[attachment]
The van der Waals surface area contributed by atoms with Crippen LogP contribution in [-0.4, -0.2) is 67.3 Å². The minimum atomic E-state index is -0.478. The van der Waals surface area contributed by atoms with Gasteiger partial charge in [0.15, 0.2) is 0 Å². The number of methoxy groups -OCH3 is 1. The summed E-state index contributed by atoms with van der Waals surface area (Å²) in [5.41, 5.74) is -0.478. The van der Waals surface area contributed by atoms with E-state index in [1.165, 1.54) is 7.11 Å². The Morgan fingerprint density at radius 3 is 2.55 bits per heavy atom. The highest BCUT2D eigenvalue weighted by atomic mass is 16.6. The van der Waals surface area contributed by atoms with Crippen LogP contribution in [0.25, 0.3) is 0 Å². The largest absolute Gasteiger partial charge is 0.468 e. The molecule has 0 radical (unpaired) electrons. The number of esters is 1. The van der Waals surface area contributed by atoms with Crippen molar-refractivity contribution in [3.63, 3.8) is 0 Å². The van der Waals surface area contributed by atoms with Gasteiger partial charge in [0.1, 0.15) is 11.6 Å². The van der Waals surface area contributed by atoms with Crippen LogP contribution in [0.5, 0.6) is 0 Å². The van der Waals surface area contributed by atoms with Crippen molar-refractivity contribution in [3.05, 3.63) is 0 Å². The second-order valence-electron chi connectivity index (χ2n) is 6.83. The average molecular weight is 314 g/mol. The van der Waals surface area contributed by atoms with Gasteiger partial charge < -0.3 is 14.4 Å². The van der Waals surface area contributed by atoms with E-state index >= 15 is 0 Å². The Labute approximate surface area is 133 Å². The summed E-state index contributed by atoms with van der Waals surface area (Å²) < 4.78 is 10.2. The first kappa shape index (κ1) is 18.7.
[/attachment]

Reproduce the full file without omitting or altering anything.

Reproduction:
The van der Waals surface area contributed by atoms with Crippen LogP contribution in [-0.4, -0.2) is 67.3 Å². The minimum atomic E-state index is -0.478. The van der Waals surface area contributed by atoms with Gasteiger partial charge in [0.15, 0.2) is 0 Å². The number of methoxy groups -OCH3 is 1. The summed E-state index contributed by atoms with van der Waals surface area (Å²) in [5.41, 5.74) is -0.478. The van der Waals surface area contributed by atoms with E-state index in [1.165, 1.54) is 7.11 Å². The Morgan fingerprint density at radius 3 is 2.55 bits per heavy atom. The highest BCUT2D eigenvalue weighted by atomic mass is 16.6. The van der Waals surface area contributed by atoms with Crippen LogP contribution in [0.25, 0.3) is 0 Å². The largest absolute Gasteiger partial charge is 0.468 e. The molecule has 0 radical (unpaired) electrons. The number of esters is 1. The van der Waals surface area contributed by atoms with Crippen molar-refractivity contribution in [3.63, 3.8) is 0 Å². The van der Waals surface area contributed by atoms with Gasteiger partial charge in [0.1, 0.15) is 11.6 Å². The van der Waals surface area contributed by atoms with Crippen LogP contribution in [0.5, 0.6) is 0 Å². The van der Waals surface area contributed by atoms with Crippen molar-refractivity contribution in [3.05, 3.63) is 0 Å². The second-order valence-electron chi connectivity index (χ2n) is 6.83. The average molecular weight is 314 g/mol. The van der Waals surface area contributed by atoms with Gasteiger partial charge < -0.3 is 14.4 Å². The van der Waals surface area contributed by atoms with E-state index >= 15 is 0 Å². The Labute approximate surface area is 133 Å². The summed E-state index contributed by atoms with van der Waals surface area (Å²) < 4.78 is 10.2. The first kappa shape index (κ1) is 18.7.